I began to learn new words—words like grooming, gaslighting, trauma bonding and soul murder. These were words that I either had never heard before or had never truly understood until I lived them. These words—words that described things that I experienced but couldn’t put into my own words—were a vital part of my healing. Suddenly I felt a lot less alone. I knew that if someone came up with these words and the definitions that explained my story, somebody, somewhere understood.

But learning these words and reading about Narcissistic abuse was really just the start of my journey. Taking all of it in was a different story. I would frequently find myself wanting to read as much as I could about Narcissistic abuse and then I would experience times where I didn’t want to look at anything at all about it. At first I would get angry at myself because I thought I needed to go through this process a specific way and it was not always the same way that I was feeling. I would get so frustrated with myself as I would read pieces that helped me begin to move forward in my understanding of what happened, but then feel like I was moving backwards. I remember thinking that maybe I was just making myself believe that I was feeling better and that I was really not making any progress at all.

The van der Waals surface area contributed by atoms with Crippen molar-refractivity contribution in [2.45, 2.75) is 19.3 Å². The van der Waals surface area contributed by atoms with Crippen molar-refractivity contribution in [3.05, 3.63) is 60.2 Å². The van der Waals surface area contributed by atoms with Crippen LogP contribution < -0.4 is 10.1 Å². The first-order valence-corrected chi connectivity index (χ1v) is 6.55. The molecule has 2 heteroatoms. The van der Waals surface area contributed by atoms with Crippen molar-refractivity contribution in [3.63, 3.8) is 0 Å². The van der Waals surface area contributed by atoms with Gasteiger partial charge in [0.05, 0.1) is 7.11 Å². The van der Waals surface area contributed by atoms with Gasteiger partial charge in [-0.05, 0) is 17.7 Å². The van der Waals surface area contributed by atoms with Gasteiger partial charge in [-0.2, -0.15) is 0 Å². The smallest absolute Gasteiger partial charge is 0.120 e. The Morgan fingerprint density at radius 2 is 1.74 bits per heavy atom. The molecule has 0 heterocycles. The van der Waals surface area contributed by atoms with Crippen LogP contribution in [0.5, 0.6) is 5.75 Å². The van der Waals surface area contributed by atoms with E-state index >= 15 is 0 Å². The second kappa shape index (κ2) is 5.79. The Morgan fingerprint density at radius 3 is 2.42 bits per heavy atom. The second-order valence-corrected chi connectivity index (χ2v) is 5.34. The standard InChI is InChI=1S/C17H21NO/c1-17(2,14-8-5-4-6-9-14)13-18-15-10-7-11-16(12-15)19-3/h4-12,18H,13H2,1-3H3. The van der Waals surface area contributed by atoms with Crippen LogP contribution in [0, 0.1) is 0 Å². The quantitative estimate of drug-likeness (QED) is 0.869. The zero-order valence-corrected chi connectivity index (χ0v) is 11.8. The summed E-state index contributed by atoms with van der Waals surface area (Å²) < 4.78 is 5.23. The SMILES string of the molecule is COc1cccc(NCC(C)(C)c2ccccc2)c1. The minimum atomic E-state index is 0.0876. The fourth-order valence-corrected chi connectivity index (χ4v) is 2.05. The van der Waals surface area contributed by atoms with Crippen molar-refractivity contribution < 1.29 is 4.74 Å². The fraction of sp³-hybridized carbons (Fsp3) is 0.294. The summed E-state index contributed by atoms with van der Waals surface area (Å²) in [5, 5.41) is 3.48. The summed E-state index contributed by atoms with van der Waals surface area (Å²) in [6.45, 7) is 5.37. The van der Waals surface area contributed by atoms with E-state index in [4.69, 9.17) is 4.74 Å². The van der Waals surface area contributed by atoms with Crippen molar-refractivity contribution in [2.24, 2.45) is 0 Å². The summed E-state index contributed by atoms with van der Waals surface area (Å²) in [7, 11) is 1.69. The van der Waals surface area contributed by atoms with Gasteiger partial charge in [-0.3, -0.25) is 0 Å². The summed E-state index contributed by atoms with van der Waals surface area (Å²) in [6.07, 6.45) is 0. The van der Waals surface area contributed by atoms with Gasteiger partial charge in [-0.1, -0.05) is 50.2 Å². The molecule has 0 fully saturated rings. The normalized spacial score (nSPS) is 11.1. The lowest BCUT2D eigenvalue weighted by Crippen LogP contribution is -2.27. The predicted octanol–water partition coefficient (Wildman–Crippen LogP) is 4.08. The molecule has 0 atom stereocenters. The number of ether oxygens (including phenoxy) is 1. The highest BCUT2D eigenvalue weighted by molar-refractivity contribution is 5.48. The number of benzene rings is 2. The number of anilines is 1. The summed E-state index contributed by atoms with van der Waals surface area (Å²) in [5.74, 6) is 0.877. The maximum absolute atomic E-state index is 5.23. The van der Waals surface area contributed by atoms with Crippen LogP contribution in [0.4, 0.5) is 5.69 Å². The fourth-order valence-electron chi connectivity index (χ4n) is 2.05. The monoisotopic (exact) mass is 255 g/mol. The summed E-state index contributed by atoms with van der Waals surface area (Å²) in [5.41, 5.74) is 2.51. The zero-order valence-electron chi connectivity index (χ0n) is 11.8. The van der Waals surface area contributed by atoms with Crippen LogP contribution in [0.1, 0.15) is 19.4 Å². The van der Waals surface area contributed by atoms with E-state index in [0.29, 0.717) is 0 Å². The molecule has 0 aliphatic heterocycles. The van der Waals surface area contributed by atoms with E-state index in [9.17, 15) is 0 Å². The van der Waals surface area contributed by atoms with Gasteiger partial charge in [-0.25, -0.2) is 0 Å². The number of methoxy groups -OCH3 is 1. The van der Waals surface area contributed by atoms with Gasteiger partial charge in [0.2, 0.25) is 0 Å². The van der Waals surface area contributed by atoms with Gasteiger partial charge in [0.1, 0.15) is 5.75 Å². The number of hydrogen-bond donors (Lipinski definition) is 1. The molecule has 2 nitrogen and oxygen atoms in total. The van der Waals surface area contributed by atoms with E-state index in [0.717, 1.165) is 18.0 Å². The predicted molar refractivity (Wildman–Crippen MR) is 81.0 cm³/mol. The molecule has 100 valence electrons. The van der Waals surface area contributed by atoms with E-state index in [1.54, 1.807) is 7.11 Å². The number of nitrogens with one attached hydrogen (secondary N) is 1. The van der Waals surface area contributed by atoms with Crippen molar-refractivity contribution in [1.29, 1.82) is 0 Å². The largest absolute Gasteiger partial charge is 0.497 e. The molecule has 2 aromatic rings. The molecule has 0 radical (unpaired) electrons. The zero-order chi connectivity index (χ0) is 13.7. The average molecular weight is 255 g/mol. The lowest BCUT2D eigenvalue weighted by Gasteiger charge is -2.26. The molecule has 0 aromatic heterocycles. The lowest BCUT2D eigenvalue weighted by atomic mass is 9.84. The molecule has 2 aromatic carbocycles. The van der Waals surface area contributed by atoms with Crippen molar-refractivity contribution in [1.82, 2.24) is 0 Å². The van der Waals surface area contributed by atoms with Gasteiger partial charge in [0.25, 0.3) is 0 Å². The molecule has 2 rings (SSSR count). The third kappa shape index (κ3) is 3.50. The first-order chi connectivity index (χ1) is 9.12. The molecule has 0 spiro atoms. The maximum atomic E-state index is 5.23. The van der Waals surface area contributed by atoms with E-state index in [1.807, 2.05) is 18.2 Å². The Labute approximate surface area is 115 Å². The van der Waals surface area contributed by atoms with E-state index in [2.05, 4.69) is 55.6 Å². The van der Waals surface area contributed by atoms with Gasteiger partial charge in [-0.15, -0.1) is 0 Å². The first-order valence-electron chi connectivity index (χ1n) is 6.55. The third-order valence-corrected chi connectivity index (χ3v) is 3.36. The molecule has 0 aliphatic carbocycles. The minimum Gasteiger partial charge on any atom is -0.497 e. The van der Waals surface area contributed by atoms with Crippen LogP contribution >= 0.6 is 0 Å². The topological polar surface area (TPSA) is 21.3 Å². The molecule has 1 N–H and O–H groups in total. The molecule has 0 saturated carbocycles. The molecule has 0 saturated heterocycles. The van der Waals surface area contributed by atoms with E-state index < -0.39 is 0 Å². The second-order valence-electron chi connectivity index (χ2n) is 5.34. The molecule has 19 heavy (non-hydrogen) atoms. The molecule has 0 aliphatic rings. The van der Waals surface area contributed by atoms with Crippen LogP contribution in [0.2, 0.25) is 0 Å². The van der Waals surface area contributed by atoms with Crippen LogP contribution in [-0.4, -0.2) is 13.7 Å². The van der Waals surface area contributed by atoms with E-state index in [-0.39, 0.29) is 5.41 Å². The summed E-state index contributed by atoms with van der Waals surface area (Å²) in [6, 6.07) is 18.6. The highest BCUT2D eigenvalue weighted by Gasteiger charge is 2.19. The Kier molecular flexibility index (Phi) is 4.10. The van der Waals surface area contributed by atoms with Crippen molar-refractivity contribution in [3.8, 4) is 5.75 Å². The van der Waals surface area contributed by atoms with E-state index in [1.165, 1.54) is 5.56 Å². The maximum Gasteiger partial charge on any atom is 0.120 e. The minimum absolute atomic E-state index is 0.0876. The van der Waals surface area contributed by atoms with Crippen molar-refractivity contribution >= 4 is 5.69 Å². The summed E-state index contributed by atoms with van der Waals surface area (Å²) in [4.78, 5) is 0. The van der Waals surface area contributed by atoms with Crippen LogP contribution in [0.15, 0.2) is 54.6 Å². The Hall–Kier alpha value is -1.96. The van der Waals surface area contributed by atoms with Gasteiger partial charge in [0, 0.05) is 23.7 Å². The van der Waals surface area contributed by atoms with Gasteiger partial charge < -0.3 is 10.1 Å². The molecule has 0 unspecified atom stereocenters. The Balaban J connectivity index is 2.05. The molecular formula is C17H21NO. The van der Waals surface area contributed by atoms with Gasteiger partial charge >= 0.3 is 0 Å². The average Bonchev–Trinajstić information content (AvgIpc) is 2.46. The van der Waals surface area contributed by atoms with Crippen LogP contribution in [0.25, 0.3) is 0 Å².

It turns out that understanding and reprocessing what I had been through happened in phases. This wasn’t like any learning I had done before. In the past, if I wanted to understand something I would read about it and integrate it into my way of seeing things. With Narcissistic abuse, there were so many “layers” of understanding that were essential to my healing that this linear process of learning that had worked for me in the past was ineffective with this. There were many times where I would read an article or a book about healing from Narcissistic abuse and feel as if I had taken all of the important insight that the piece had to offer. And then later, I would stumble upon the work again and be shocked that there was insight in it that I hadn’t noticed before. It wasn’t that the piece had been edited. It was because my brain was allowing me to take in more of the picture of what I had been through. That brain of mine, that part of me that I thought had surely been destroyed in the abuse, was actually guiding me carefully through the process of slowly taking in what I could handle. In fact, I can remember times where my brain would almost “compel” me to read more about Narcissistic abuse and times where it would want to do anything other than reading about Narcissistic abuse. I slowly learned to listen to my brain and do what it seemed to be urging me to do whenever it would do this.